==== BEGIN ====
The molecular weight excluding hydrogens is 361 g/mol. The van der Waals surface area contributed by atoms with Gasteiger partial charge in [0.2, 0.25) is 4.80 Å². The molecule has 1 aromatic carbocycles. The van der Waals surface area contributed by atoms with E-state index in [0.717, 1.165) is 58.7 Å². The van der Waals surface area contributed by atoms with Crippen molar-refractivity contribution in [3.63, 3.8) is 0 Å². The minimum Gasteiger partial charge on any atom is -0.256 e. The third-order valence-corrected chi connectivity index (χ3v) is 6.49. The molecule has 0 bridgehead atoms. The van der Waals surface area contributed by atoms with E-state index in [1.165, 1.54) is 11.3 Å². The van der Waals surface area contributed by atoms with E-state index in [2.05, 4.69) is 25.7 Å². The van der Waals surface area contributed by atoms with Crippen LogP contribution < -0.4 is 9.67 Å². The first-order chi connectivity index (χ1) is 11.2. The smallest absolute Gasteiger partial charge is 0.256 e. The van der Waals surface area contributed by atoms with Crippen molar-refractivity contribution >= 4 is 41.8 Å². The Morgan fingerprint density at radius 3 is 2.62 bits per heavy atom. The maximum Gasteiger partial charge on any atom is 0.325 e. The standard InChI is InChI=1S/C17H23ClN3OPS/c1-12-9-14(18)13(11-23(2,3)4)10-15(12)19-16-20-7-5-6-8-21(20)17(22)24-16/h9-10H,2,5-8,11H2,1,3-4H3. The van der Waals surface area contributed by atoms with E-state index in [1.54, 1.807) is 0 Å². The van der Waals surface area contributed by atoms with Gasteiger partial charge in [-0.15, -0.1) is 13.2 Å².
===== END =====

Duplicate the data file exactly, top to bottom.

The molecular weight excluding hydrogens is 361 g/mol. The van der Waals surface area contributed by atoms with Gasteiger partial charge in [0.2, 0.25) is 4.80 Å². The molecule has 1 aromatic carbocycles. The van der Waals surface area contributed by atoms with E-state index in [0.717, 1.165) is 58.7 Å². The van der Waals surface area contributed by atoms with Crippen molar-refractivity contribution in [3.63, 3.8) is 0 Å². The minimum Gasteiger partial charge on any atom is -0.256 e. The third-order valence-corrected chi connectivity index (χ3v) is 6.49. The molecule has 0 bridgehead atoms. The van der Waals surface area contributed by atoms with E-state index in [1.165, 1.54) is 11.3 Å². The van der Waals surface area contributed by atoms with E-state index in [2.05, 4.69) is 25.7 Å². The van der Waals surface area contributed by atoms with Crippen LogP contribution < -0.4 is 9.67 Å². The first-order chi connectivity index (χ1) is 11.2. The smallest absolute Gasteiger partial charge is 0.256 e. The van der Waals surface area contributed by atoms with Crippen molar-refractivity contribution >= 4 is 41.8 Å². The Morgan fingerprint density at radius 3 is 2.62 bits per heavy atom. The maximum Gasteiger partial charge on any atom is 0.325 e. The standard InChI is InChI=1S/C17H23ClN3OPS/c1-12-9-14(18)13(11-23(2,3)4)10-15(12)19-16-20-7-5-6-8-21(20)17(22)24-16/h9-10H,2,5-8,11H2,1,3-4H3. The van der Waals surface area contributed by atoms with E-state index in [1.54, 1.807) is 0 Å². The van der Waals surface area contributed by atoms with Gasteiger partial charge in [-0.15, -0.1) is 13.2 Å².